• In this instance, a new 19 gauge needle and 1-3 mL syringe should be used for drawing up each dose and any remaining product discarded.  The vial top must be disinfected before drawing up each dose.
    • The syringes must be labelled with;
      • Date and time of preparation
      • Patient’s name and identification (UR number)
      • Signatures of two checking medical, pharmacy or nursing staff
    • Extreme care with aseptic technique is required to avoid contamination
    • Prepare patient and safely position, including distraction techniques
    • Perform hand hygiene
    • Provided the skin is visibly clean, there is no need to wipe it with an alcohol swab

    Note: RSV does not contain a preservative and should be administered immediately after drawing up the dose

    See also RCH Procedure document Single use of injectable medicines and fluids available at Policies and Procedures : Single use of injectable medicines and fluids (RCH access only).


    • Palivizumab is given as an IM injection into the vastus lateralis muscle in the anterolateral thigh
    • If the dose is greater than 1 ml the volume to be injected should be given as a divided dose

    Intramuscular injection technique 

    • For IM injection, use a 23 gauge 25 mm needle
    • Position the limb so as to relax the muscle into which the Palivizumab will be injected
    • Pierce the skin at an angle of 90° to the skin, so the needle can be safely inserted to the hub
    • It is not necessary to draw back on the syringe plunger before injecting the Palivizumab

    Intramuscular injection technique

    Photo courtesy Lloyd Ellis, The Royal Children’s Hospital, Victoria (pg. 80 of Australian Immunisation Handbook, 10th ed. 2013)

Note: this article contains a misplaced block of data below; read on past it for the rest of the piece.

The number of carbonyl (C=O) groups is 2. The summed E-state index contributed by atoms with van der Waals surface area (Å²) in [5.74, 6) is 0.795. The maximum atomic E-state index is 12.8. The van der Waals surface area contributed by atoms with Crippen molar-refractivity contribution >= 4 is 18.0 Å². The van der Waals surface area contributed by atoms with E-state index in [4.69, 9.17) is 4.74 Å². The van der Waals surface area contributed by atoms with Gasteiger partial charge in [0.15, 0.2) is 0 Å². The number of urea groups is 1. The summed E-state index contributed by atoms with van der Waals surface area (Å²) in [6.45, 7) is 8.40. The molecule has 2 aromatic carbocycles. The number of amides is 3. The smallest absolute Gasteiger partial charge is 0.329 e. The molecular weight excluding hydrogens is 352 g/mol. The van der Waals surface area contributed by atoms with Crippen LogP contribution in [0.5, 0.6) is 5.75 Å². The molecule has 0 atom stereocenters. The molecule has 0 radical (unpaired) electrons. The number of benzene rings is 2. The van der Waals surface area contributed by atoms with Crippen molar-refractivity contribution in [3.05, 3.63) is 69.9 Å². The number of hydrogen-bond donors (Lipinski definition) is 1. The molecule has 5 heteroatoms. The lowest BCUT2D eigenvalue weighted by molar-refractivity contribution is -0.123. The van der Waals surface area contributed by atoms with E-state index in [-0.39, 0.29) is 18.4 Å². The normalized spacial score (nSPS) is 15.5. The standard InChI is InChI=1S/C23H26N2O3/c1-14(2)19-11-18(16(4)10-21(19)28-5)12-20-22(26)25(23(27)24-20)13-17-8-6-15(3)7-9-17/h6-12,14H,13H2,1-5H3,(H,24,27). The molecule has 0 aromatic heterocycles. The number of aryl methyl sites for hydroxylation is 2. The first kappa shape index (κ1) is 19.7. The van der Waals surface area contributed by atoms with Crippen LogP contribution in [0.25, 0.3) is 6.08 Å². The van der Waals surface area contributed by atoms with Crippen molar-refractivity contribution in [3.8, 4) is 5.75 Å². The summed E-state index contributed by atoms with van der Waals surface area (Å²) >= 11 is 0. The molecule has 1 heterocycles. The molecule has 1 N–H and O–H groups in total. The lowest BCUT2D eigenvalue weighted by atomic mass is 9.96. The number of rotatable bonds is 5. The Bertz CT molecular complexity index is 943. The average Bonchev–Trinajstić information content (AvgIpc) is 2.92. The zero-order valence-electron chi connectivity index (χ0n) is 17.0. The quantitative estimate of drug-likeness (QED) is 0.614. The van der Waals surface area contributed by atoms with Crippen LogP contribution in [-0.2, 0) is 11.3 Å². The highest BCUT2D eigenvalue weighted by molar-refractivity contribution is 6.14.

Position for infants < 12 months

    • Position the infant in a semi-recumbent position on the lap of the parent/carer (see figure below) this position is also suitable for young children.
      Position for infants

    Photo courtesy Dr Joanne Molloy, Victoria (pg 75 of Australian Immunisation handbook, 10th ed. 2013)

    Procedural Pain Management

    Injections can result in distress and anxiety for infants, children and their parents. It is important that effective pain management strategies are used during injection procedures. Some strategies that are recommended during administration of the Injection include:

    • Oral sucrose (infants)
    • Breastfeeding
    • Shaking a noisy toy
    • Topical anaesthetic agents, such as AnGel or EMLA cream can also be used.

    See also RCH nursing clinical guidelines: Procedural Management, Breastfeeding Support,  and Sucrose for infants.

    Post Vaccination

    Immediate after care

    • Dispose of clinical and sharps waste 
    • Cover the injection site with cotton wool and tape as needed
    • Gently apply pressure for 1-2 minutes (do not rub injection site, as it may lead to localised irritation)
    • As with any IM injection, caution should be used when administering Palivizumab to patients with thrombocytopenia or anticoagulation.  Firm pressure should be applied for approximately 5-10 minutes.
    • After procedure perform hand hygiene